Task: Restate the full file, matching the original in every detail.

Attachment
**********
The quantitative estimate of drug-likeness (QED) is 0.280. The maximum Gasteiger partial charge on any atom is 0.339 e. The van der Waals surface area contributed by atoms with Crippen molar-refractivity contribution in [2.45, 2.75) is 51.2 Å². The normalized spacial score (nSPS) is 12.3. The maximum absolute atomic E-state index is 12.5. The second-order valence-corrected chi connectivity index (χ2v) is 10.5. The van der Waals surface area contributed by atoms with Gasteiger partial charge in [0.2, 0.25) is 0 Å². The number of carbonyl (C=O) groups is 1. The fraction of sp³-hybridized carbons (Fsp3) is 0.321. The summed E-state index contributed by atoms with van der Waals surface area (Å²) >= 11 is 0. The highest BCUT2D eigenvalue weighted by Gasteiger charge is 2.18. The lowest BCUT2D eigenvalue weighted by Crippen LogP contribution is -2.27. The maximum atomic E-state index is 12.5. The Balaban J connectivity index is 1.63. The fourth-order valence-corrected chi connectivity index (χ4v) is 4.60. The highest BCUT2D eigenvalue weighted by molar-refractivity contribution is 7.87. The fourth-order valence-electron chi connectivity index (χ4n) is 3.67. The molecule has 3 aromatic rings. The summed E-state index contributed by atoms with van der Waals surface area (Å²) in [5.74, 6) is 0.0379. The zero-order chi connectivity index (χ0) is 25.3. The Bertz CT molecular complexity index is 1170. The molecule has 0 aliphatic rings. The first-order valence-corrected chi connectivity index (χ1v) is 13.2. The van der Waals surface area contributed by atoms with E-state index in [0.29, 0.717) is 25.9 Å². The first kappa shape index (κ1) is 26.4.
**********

The quantitative estimate of drug-likeness (QED) is 0.280. The maximum Gasteiger partial charge on any atom is 0.339 e. The van der Waals surface area contributed by atoms with Crippen molar-refractivity contribution in [2.45, 2.75) is 51.2 Å². The normalized spacial score (nSPS) is 12.3. The maximum absolute atomic E-state index is 12.5. The second-order valence-corrected chi connectivity index (χ2v) is 10.5. The van der Waals surface area contributed by atoms with Gasteiger partial charge in [0.2, 0.25) is 0 Å². The number of carbonyl (C=O) groups is 1. The fraction of sp³-hybridized carbons (Fsp3) is 0.321. The summed E-state index contributed by atoms with van der Waals surface area (Å²) >= 11 is 0. The highest BCUT2D eigenvalue weighted by Gasteiger charge is 2.18. The lowest BCUT2D eigenvalue weighted by Crippen LogP contribution is -2.27. The maximum atomic E-state index is 12.5. The Balaban J connectivity index is 1.63. The fourth-order valence-corrected chi connectivity index (χ4v) is 4.60. The highest BCUT2D eigenvalue weighted by molar-refractivity contribution is 7.87. The fourth-order valence-electron chi connectivity index (χ4n) is 3.67. The molecule has 3 aromatic rings. The summed E-state index contributed by atoms with van der Waals surface area (Å²) in [5.74, 6) is 0.0379. The zero-order chi connectivity index (χ0) is 25.3. The Bertz CT molecular complexity index is 1170. The molecule has 0 aliphatic rings. The first-order valence-corrected chi connectivity index (χ1v) is 13.2. The van der Waals surface area contributed by atoms with E-state index in [0.29, 0.717) is 25.9 Å². The first kappa shape index (κ1) is 26.4.